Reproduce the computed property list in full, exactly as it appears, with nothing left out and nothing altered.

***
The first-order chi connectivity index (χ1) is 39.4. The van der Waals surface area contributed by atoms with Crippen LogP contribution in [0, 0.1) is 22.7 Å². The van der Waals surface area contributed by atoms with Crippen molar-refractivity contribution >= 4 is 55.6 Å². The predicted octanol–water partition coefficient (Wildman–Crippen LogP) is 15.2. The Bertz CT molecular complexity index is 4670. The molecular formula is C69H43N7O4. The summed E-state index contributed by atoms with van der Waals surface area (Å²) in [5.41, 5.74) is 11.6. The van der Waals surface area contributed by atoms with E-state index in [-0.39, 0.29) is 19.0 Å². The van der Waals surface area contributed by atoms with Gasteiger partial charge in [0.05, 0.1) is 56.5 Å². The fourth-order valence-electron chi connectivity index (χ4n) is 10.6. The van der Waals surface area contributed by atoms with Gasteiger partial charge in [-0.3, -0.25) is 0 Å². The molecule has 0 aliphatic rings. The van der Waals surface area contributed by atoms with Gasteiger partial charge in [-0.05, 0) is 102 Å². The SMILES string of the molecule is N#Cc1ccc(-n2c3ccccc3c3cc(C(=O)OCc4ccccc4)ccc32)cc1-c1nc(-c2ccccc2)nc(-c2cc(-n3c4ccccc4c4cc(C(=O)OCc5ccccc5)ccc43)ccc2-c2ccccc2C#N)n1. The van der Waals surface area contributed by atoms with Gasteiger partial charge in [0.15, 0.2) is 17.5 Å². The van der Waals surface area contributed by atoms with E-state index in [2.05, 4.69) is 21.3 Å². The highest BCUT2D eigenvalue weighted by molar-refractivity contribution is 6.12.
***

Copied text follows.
The first-order chi connectivity index (χ1) is 39.4. The van der Waals surface area contributed by atoms with Crippen LogP contribution in [0, 0.1) is 22.7 Å². The van der Waals surface area contributed by atoms with Crippen molar-refractivity contribution >= 4 is 55.6 Å². The predicted octanol–water partition coefficient (Wildman–Crippen LogP) is 15.2. The Bertz CT molecular complexity index is 4670. The molecular formula is C69H43N7O4. The summed E-state index contributed by atoms with van der Waals surface area (Å²) in [5.41, 5.74) is 11.6. The van der Waals surface area contributed by atoms with E-state index in [-0.39, 0.29) is 19.0 Å². The van der Waals surface area contributed by atoms with Gasteiger partial charge in [0.05, 0.1) is 56.5 Å². The fourth-order valence-electron chi connectivity index (χ4n) is 10.6. The van der Waals surface area contributed by atoms with Gasteiger partial charge in [-0.3, -0.25) is 0 Å². The molecule has 0 aliphatic rings. The van der Waals surface area contributed by atoms with Gasteiger partial charge in [-0.05, 0) is 102 Å². The SMILES string of the molecule is N#Cc1ccc(-n2c3ccccc3c3cc(C(=O)OCc4ccccc4)ccc32)cc1-c1nc(-c2ccccc2)nc(-c2cc(-n3c4ccccc4c4cc(C(=O)OCc5ccccc5)ccc43)ccc2-c2ccccc2C#N)n1. The van der Waals surface area contributed by atoms with Gasteiger partial charge in [0.15, 0.2) is 17.5 Å². The van der Waals surface area contributed by atoms with E-state index in [2.05, 4.69) is 21.3 Å². The highest BCUT2D eigenvalue weighted by molar-refractivity contribution is 6.12.